As a child, Annie Lord saw the effects of income disparity on a daily basis during her commute from Coconut Grove Elementary School.
“I remember driving through the West Grove to get home. I was aware at a really early age of the stark contrast between the house I lived in and the apartments that my classmates lived in,” said Lord, 38, the new executive director of Miami Homes for All, formerly the Miami Coalition for the Homeless.
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“It breaks my heart. I drive through the West Grove every day and it looks unchanged,” she said. “I’ve always imagined that I could have had a different life. If I had been born in a different neighborhood or to different parents – that would be my struggle.”
Lord, the daughter of a Cuban exile, was born and raised in Miami. She attended Ransom and went on to Harvard, where she earned a bachelor’s degree in Latin American studies and a master’s in public policy.
She served as the director of the South Florida Community Development Coalition before moving to Dallas five years ago, where she led programs that helped people in poverty.
Lord moved back to Miami in December, officially coming on board at Miami Homes for All a month later. She succeeded Barbara “Bobbie” Ibarra, who retired.Related content
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Miami Homes for All works to promote legislation that creates and preserves affordable housing, to procure investments in a community land and housing trusts, and to help homeless youth.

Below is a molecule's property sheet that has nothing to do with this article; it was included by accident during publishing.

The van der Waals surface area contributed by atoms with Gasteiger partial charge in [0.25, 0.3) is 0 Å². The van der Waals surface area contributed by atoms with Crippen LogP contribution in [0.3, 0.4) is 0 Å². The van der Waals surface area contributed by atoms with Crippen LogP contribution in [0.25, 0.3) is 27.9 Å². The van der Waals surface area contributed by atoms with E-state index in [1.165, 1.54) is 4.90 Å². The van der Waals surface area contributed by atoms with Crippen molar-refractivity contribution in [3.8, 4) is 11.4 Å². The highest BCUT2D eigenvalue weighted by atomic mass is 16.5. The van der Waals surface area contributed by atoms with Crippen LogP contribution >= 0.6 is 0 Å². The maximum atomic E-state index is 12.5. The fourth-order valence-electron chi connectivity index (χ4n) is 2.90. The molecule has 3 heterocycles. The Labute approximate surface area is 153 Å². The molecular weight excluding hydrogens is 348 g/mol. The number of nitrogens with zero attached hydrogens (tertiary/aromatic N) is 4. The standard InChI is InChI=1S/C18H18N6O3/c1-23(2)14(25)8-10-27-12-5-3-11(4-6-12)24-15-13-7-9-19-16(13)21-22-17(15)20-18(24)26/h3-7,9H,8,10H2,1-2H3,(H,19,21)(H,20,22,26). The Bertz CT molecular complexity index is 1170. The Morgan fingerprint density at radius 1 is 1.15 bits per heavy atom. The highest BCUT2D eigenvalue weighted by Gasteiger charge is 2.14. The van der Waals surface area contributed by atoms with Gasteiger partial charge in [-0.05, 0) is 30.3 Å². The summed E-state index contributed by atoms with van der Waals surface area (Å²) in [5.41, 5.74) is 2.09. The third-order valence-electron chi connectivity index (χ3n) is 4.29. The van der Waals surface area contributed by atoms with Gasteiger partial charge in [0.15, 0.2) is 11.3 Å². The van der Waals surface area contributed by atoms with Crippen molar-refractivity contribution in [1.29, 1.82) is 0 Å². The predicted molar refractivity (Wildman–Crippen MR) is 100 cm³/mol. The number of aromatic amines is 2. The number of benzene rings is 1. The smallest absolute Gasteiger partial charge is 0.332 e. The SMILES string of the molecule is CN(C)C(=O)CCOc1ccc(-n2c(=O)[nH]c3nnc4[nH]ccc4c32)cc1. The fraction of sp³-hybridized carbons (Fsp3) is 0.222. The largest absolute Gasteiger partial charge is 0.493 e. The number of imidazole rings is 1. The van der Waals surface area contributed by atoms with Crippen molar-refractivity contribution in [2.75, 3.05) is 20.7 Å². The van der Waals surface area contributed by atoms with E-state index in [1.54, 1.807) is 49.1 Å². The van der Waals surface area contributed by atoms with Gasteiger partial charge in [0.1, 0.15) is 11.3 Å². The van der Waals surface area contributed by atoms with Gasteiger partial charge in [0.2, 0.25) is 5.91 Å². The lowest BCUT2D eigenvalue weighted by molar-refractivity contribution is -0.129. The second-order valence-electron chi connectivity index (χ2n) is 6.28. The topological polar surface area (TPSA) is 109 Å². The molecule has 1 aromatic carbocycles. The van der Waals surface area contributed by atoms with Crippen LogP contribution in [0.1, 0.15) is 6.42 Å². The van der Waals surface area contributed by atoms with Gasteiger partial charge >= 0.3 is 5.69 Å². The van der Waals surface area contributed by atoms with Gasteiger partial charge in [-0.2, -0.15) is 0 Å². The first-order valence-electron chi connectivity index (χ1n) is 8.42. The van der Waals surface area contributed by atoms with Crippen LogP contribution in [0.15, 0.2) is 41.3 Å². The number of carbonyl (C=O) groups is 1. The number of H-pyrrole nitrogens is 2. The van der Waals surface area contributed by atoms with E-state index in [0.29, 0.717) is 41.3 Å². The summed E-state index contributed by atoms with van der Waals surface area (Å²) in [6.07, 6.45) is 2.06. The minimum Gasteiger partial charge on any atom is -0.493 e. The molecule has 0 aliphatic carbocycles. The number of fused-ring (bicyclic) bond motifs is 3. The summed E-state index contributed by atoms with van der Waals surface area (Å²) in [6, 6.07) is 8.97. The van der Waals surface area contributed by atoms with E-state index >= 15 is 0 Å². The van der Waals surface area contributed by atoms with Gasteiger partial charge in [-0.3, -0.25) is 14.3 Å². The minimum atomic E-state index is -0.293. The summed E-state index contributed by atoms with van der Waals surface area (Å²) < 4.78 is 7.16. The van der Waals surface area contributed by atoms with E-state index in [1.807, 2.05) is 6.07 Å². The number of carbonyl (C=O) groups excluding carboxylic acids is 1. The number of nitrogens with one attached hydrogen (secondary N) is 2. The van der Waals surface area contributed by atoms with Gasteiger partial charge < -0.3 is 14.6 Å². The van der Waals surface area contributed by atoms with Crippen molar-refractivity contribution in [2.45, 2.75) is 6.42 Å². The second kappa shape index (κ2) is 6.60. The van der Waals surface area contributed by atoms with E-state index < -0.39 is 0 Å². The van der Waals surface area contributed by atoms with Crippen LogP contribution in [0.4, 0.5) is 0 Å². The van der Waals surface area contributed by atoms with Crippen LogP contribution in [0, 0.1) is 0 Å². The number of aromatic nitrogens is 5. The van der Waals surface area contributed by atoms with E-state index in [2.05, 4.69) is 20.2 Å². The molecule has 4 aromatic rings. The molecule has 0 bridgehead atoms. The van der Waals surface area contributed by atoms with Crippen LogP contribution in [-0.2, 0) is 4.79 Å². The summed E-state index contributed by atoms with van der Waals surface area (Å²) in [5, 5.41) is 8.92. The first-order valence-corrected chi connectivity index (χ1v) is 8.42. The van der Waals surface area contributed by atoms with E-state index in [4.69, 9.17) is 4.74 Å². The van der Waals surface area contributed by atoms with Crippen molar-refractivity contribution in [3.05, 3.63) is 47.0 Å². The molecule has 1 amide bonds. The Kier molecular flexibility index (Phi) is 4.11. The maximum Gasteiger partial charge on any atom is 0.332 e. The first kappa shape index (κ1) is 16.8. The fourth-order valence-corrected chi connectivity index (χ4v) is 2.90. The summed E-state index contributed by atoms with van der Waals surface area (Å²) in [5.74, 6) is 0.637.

Lord said she’s acutely aware that the affordable housing crisis “is affecting people up and down the income spectrum,” from the 8,000 kids in Miami public schools whose families don’t have homes to people who work but are barely able to afford rent.
“We have to have a place for people to live, like firefighters and teachers, or we won’t have them here,” Lord said. “Let’s not wait until we become like Los Angeles or San Francisco, where almost no one can afford to live within the city limits.”
Miami topped Forbes’ list of the worst cities for renters last year. About 20 percent of the Magic City’s 2.7 million residents are living in poverty, according to the U.S. Census Bureau.
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“No one can be financially safe if they can’t live in a home they can afford,” Lord said.
A lack of affordable housing causes a trickle-down effect, she said, that leaves people struggling to pay for health insurance, child care, education, food and so on.
“I think about single moms all of the time,” Lord said, herself the mother of two boys, ages 2 and 3. “The only reason I’m able to maintain balance is because I have a lot of help.
“The question is, how can we balance the desire to be a city where people want to stay and build businesses and homes and raise families, and be a place that takes care of its workforce? You’ve got to create the groundwork for investment and ensure that your community is inclusive.”